In a preferred embodiment, the conventional tokenizer shown in FIG. 1 is replaced with an improved information retrieval tokenization facility ("the facility") that parses input text to identify logical forms, then expands the logical forms using hypernyms. The invention overcomes the problems associated with conventional tokenization by parsing both indexed and query text to perform lexical, syntactic, and semantic analysis of this input text. This parsing process produces one or more logical forms, which identify words that perform primary roles in the query text and their intended senses, and that further identify the relationship between those words. The parser preferably produces logical forms that relate the deep subject, verb, and deep object of the input text. For example, for the input text "The father is holding the baby," the parser might produce logical form indicating the deep subject is "father," the verb is "hold," and the deep object is "baby." Because transforming input text into a logical form distills the input text to its fundamental meaning by eliminating modifiers and ignoring differences in tense and voice, transforming input text segments into the logical forms tends to unify the many different ways that may be used in a natural language to express the same idea. The parser further identifies the particular senses of these words in which they are used in the input text.

Using a digital dictionary or thesaurus (also known as a "linguistic knowledge base") that identifies, for a particular sense of a word, senses of other words that are generic terms for the sense of the word ("hypernyms"), the invention changes the words within the logical forms produced by the parser to their hypernyms to create additional logical forms having an overall meaning that is hypernymous to the meaning of these original logical forms. The invention then transforms all of the generated logical forms into tokens intelligible by the information retrieval system that compares the tokenized query to the index, and submits them to the information retrieval system.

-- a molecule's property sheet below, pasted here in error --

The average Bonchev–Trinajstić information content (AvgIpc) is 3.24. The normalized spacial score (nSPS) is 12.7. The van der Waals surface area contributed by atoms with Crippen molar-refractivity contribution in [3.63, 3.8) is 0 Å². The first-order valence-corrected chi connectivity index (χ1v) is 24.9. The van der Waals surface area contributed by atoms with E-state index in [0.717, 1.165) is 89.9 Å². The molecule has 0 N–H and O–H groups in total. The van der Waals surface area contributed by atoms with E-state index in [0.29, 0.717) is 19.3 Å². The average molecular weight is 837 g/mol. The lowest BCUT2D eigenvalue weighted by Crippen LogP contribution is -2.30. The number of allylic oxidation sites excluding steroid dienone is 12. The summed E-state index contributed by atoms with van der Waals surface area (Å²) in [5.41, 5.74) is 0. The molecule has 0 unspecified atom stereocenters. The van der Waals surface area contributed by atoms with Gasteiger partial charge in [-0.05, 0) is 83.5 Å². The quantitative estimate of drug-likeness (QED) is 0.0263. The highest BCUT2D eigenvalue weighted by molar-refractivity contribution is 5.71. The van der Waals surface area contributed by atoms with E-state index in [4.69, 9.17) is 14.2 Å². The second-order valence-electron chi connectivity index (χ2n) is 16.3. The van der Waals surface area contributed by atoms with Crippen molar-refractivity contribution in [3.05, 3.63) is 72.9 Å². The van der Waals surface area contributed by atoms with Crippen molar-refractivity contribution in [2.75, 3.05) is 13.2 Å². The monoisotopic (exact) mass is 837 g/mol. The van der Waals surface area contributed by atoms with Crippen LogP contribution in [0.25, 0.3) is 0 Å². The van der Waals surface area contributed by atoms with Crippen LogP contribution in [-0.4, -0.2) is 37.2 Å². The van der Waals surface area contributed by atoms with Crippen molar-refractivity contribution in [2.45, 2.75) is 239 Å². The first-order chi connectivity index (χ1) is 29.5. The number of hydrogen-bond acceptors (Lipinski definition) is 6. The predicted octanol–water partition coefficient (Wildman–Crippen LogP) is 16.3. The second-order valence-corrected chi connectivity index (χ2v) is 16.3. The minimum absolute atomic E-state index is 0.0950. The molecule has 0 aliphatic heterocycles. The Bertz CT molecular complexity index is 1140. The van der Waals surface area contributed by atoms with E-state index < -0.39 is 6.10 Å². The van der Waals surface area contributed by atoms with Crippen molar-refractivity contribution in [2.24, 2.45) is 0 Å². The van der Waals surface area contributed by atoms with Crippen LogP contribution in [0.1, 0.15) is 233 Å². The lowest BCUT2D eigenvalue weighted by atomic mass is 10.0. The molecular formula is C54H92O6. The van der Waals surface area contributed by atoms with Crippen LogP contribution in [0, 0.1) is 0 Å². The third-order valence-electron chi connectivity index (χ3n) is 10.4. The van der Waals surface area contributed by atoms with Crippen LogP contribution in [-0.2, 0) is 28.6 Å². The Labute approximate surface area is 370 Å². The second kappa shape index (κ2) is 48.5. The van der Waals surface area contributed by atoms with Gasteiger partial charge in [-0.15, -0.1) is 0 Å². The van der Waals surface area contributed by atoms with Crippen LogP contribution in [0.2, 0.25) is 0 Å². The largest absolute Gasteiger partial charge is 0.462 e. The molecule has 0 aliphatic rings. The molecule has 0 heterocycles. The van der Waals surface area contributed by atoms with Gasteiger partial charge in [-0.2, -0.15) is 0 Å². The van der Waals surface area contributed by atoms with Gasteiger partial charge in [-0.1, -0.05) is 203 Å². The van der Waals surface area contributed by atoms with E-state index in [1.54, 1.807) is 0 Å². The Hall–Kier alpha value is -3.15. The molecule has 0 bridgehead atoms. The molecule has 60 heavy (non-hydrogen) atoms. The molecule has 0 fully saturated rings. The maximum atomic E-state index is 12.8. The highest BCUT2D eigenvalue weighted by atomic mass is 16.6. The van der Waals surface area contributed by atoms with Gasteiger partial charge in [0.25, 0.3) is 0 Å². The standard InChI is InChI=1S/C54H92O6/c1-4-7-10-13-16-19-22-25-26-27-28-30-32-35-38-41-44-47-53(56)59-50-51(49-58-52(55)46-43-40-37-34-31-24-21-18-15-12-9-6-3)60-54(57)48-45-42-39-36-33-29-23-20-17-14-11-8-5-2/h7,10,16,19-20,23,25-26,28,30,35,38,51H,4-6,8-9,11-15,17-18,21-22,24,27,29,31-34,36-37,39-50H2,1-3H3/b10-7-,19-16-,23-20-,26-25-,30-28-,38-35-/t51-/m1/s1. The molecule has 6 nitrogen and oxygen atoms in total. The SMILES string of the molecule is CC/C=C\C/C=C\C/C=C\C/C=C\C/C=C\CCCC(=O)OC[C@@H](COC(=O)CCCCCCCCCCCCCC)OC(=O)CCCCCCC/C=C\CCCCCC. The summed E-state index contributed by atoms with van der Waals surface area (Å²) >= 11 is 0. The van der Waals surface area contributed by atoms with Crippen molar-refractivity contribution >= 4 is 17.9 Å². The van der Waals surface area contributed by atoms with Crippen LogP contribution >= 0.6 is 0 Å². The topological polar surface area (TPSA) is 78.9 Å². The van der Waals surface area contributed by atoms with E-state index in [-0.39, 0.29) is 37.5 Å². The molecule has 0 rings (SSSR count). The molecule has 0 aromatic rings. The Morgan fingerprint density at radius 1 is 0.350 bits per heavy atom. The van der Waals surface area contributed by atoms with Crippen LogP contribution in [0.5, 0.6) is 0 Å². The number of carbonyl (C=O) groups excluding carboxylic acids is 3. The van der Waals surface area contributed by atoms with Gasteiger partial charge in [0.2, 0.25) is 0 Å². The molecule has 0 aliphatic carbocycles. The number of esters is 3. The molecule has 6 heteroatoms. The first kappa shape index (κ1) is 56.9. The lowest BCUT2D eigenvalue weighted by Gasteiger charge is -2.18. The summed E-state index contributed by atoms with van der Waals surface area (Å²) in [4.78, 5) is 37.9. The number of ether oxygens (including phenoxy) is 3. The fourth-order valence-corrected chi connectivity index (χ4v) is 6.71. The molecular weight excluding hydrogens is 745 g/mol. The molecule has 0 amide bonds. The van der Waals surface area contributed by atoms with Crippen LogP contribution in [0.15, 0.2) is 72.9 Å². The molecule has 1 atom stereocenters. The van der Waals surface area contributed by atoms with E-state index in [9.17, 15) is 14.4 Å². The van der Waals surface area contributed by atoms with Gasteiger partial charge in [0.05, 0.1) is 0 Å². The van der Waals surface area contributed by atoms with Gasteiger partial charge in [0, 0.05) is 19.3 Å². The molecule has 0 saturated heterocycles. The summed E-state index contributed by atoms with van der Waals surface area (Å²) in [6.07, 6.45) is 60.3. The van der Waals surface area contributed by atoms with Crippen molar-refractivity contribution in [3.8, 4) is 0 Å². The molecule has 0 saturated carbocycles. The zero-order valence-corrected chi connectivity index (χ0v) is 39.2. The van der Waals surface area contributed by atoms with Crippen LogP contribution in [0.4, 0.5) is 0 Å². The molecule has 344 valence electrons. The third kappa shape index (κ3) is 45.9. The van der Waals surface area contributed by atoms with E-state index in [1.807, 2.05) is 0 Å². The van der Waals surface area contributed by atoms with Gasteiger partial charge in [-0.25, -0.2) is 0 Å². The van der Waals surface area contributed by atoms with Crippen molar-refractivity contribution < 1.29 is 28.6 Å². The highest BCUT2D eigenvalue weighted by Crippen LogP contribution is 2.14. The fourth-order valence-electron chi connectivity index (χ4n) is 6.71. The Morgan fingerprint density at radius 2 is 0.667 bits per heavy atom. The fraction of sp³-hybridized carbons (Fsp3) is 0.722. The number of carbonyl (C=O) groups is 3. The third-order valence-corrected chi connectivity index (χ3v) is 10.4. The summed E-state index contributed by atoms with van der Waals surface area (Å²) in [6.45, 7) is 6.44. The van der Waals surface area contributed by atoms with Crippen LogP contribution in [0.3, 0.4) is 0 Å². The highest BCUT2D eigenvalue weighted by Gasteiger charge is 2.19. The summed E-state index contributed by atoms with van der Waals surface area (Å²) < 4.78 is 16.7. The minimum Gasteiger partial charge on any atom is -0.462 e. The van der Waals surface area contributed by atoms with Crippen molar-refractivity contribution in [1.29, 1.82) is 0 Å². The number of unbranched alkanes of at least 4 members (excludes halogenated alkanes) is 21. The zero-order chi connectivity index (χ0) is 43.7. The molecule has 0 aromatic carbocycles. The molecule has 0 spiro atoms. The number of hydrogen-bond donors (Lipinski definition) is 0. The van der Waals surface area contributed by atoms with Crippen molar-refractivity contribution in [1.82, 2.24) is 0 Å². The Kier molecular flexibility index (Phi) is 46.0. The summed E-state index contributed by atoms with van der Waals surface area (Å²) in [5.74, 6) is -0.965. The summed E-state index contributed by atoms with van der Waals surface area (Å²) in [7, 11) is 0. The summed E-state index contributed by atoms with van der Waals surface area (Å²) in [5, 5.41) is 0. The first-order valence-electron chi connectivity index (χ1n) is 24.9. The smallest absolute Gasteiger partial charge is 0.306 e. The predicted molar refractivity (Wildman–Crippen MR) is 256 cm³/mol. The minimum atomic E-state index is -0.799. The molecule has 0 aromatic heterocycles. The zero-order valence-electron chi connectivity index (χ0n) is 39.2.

FIG. 2 is a high-level block diagram of the general-purpose computer system upon which the facility preferably operates. The computer system 200 contains a central processing unit (CPU) 210, input/output devices 220, and a computer memory (memory) 230. Among the input/output devices is a storage device 221, such as a hard disk drive. The input/output devices also include a computer-readable media drive 222, which can be used to install software products, including the facility which are provided on a computer-readable medium, such as a CD-ROM. The input/output devices further include an Internet connection 223 enabling the computer system 200 to communicate with other computer systems via the Internet. The computer programs that preferably comprise the facility 240 reside in the memory 230 and execute on the CPU 210. The facility 240 includes a rule-based parser 241 for parsing input text segments to be tokenized in order to produce logical forms. The facility 240 further includes a linguistic knowledge base 242 used by the parser to ascribe sense numbers to words in the logical form. The facility further uses the linguistic knowledge base to identify hypernyms of the words in the generated logical forms. The memory 230 preferably also contains an index 250 for mapping from tokens generated from the target documents to locations in the target documents. The memory 230 also contains an information retrieval engine ("IR engine") 260 for storing tokens generated from the target documents in the index 250, and for identifying in the index tokens that match tokens generated from queries. While the facility is preferably implemented on a computer system configured as described above, those skilled in the art will recognize that it may also be implemented on computer systems having different configurations.